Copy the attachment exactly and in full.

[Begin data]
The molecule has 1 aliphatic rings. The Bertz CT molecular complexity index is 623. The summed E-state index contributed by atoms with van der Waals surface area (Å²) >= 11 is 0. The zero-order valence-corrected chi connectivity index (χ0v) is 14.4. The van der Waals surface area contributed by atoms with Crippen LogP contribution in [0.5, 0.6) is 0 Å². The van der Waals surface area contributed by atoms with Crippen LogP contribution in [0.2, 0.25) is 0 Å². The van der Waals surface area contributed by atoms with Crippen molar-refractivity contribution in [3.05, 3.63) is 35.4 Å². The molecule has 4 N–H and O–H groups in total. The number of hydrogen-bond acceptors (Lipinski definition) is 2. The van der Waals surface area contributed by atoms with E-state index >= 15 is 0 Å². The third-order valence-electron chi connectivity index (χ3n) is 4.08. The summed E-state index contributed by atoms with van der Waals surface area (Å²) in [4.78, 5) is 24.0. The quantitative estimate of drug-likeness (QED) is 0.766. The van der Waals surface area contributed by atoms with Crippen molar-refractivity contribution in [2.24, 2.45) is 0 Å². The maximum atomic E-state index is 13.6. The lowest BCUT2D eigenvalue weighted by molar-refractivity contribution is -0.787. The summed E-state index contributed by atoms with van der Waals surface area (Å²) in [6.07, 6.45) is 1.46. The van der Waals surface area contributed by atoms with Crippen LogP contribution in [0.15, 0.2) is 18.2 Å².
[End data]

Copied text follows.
The molecule has 1 aliphatic rings. The Bertz CT molecular complexity index is 623. The summed E-state index contributed by atoms with van der Waals surface area (Å²) >= 11 is 0. The zero-order valence-corrected chi connectivity index (χ0v) is 14.4. The van der Waals surface area contributed by atoms with Crippen LogP contribution in [0.5, 0.6) is 0 Å². The van der Waals surface area contributed by atoms with Crippen LogP contribution in [0.2, 0.25) is 0 Å². The van der Waals surface area contributed by atoms with Crippen molar-refractivity contribution in [3.05, 3.63) is 35.4 Å². The molecule has 4 N–H and O–H groups in total. The number of hydrogen-bond acceptors (Lipinski definition) is 2. The van der Waals surface area contributed by atoms with E-state index >= 15 is 0 Å². The third-order valence-electron chi connectivity index (χ3n) is 4.08. The summed E-state index contributed by atoms with van der Waals surface area (Å²) in [4.78, 5) is 24.0. The quantitative estimate of drug-likeness (QED) is 0.766. The van der Waals surface area contributed by atoms with Crippen molar-refractivity contribution in [2.24, 2.45) is 0 Å². The maximum atomic E-state index is 13.6. The lowest BCUT2D eigenvalue weighted by molar-refractivity contribution is -0.787. The summed E-state index contributed by atoms with van der Waals surface area (Å²) in [6.07, 6.45) is 1.46. The van der Waals surface area contributed by atoms with Crippen LogP contribution in [0.15, 0.2) is 18.2 Å².